- They also contain antioxidants, which may help prevent age-related diseases. They have fiber, whose consumption is good for health.
The nutritional value of foods containing potatoes depends on other foods that accompany them and the method of preparation. Banishing the myth itself, potatoes are not fattening. The sense of satiety produced by consuming potatoes may actually help people keep their figure. However, preparing and consuming potatoes with ingredients high in fat increases the caloric value of the dish.
Because some people cannot digest the starch in raw potatoes, they could eat them boiled (with or without skin), baked or fried. Each method of preparation affects the potatoe’s composition in different ways, but each way of cooking them reduces their fiber and protein content. These drain out in the water or oil, and heat or chemical changes such as oxidation also destroys these nutrients.
When boiling potatoes – the most common method of preparation throughout the world – a lot of vitamin C is lost, especially in peeled potatoes. French fries and potato chips, fried in hot oil (140 º C to 180 ° C) absorb a lot of fat and this method greatly reduces the minerals and ascorbic acid content in them. In general, baking causes a slightly greater loss of vitamin C than cooking in water, because the oven temperature is higher. On the other hand, however, less vitamins and minerals are lost in this way.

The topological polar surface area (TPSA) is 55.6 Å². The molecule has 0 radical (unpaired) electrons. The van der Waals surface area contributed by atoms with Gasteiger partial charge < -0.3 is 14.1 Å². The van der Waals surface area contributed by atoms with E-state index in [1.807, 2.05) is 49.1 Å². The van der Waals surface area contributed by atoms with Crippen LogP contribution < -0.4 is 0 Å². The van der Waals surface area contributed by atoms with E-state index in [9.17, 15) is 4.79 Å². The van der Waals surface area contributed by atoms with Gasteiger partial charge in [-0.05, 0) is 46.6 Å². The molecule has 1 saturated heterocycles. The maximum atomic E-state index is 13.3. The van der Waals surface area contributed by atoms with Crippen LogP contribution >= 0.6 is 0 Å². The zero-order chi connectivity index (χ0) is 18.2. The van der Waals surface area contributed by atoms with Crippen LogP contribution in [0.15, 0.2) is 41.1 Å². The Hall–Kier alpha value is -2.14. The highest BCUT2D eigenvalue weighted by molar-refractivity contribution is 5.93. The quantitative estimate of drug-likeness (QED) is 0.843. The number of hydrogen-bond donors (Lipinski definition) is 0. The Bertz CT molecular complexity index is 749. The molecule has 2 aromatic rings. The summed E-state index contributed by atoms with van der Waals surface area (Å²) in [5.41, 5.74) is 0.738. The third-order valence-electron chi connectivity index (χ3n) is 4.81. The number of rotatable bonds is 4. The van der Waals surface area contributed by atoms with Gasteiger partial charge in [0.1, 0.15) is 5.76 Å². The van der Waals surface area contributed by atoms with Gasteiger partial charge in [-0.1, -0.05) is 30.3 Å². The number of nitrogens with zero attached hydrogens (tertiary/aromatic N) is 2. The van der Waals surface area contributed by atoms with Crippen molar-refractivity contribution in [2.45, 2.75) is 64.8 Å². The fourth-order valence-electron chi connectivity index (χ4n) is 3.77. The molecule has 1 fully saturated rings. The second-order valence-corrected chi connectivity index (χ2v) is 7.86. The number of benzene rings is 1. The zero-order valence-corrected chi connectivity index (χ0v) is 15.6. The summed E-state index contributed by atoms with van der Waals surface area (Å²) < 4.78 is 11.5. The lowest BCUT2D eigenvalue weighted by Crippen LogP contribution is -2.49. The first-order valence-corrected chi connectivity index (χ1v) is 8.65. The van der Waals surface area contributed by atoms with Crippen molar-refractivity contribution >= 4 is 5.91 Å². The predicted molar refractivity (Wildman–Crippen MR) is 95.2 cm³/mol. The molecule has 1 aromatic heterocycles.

This is pure starch – a tasteless powder extracted from potatoes but that contains none of their vitamins or minerals. It is used commercially in packaged snacks but can be found online and in some specialty stores.
When you cannot find starch, potato flour is an easy substitute, made with cooked, dried and ground potatoes. A lot of recipes use both ingredients interchangeably. Both starch and potato flour can be used to bind meat mixtures, such as meatballs, or to thicken gravies and soups. It is ideal for gluten-free recipes, and is suitable for Celiacs.
- Ferreira, S. M. R., de Mello, A. P., de Caldas Rosa dos Anjos, M., Kruger, C. C. H., Azoubel, P. M., & de Oliveira Alves, M. A. (2016). Utilization of sorghum, rice, corn flours with potato starch for the preparation of gluten-free pasta. Food Chemistry, 191, 147–151.
- Gliszczynska-Swiglo, A., Klimczak, I., & Rybicka, I. (2018). Chemometric analysis of minerals in gluten-free products. Journal of the Science of Food and Agriculture, 98(8), 3041–3048.
- Zhang, D., Mu, T., & Sun, H. (2018). Effects of starch from five different botanical sources on the rheological and structural properties of starch-gluten model doughs. Food Research International (Ottawa, Ont.), 103, 156–162.
- Zhang, D., Mu, T., & Sun, H. (2017). Comparative study of the effect of starches from five different sources on the rheological properties of gluten-free model doughs. Carbohydrate Polymers, 176, 345–355.
- Horstmann, S. W., Belz, M. C. E., Heitmann, M., Zannini, E., & Arendt, E. K. (2016). Fundamental Study on the Impact of Gluten-Free Starches on the Quality of Gluten-Free Model Breads. Foods (Basel, Switzerland), 5(2).
- Horstmann, S. W., Foschia, M., & Arendt, E. K. (2017). Correlation analysis of protein quality characteristics with gluten-free bread properties. Food & Function, 8(7), 2465–2474.
- do Nascimento, A. B., Fiates, G. M. R., Dos Anjos, A., & Teixeira, E. (2013). Analysis of ingredient lists of commercially available gluten-free and gluten-containing food products using the text mining technique. International Journal of Food Sciences and Nutrition, 64(2), 217–222.